Many Malaysians and Singaporeans are employed by non-Chinese Canadian companies or in the public sector, including universities; they also figure prominently among medical doctors, accountants, engineers, and architects. Approximately one-third are self-employed and have entered Canada under that category or as entrepreneurs. Most of their businesses are urban-based and often have a highly technical focus, such as computers or chemical and engineering products. Indians from Malaysia and Singapore show similar occupational characteristics, but those in small business are more often involved in the retail trade or motels. Most Malays in Canada are students or in trade missions or the diplomatic service. The Malaysian-Singaporean community as a whole is situated firmly within the middle or upper middle class, city-based, and relatively prosperous.
Most immigrants from Malaysia and Singapore who were not students arrived in family groups. Considerable emphasis is placed on family unity, discipline, and loyalty. A marked trend towards greater gender equality (including higher rates of employment for married women) is evident in Canada, although few women identify with feminism in the Western sense. Concern for their children’s education is a major preoccupation of most Malaysians-Singaporeans, and any sacrifices in income or job status that result from the move are considered an investment in the future. The children are frequently sent to private schools in Canada and also receive extra tuition. Canadian-born children, however, are often drawn more closely into non-ethnic peer networks and resist parental attempts to add heritage and other language classes to their studies. Intermarriage with other Canadians is uncommon, although, among younger members, marriages with Chinese of other origins appear to be on the increase.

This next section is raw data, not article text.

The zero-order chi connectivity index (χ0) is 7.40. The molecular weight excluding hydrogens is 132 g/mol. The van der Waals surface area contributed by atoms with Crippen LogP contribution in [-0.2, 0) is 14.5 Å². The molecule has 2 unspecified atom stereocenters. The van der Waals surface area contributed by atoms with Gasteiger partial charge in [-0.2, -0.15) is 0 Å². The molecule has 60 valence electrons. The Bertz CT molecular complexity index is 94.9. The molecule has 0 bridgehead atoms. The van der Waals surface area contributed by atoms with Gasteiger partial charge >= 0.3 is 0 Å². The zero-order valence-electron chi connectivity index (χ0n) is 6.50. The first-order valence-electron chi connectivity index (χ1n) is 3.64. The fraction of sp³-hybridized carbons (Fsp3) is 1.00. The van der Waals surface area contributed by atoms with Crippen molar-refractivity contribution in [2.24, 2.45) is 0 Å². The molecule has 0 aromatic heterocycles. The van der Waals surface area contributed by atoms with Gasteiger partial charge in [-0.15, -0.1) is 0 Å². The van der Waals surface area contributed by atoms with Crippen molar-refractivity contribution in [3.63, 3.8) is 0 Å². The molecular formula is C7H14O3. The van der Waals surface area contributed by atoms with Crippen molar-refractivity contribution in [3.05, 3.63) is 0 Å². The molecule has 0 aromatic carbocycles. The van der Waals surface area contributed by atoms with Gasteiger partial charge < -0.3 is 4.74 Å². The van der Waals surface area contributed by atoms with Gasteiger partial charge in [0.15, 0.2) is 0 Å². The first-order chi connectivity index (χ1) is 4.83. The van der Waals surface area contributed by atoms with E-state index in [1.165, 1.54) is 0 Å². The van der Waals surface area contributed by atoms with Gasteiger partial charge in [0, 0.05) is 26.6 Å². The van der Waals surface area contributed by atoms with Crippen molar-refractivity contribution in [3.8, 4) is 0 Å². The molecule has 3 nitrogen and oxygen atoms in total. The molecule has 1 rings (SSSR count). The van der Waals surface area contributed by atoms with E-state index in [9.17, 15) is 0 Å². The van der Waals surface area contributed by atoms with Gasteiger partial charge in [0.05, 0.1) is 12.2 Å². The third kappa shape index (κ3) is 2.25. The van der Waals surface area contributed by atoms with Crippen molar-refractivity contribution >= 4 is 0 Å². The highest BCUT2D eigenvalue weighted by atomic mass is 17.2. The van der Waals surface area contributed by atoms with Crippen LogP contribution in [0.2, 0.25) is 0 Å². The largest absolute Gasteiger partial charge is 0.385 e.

The preference for most households in Canada is towards the nuclear family, even when they occupy a large suburban home. In most cases, grandparents are sponsored as family-class immigrants once the principal (usually male) income earner is established. They tend to be settled separately, despite the fact that working wives no longer enjoy the domestic help they were accustomed to in the homeland. Whether these residential arrangements are the cause or result of intergenerational tensions is not clear, but such friction is growing, despite family programs sponsored by the churches. The insularity of the family is offset somewhat by an informal network of other families from the home region. These groups provide crucial support, as well as recreational opportunities, by meeting frequently in each others’ homes or in restaurants.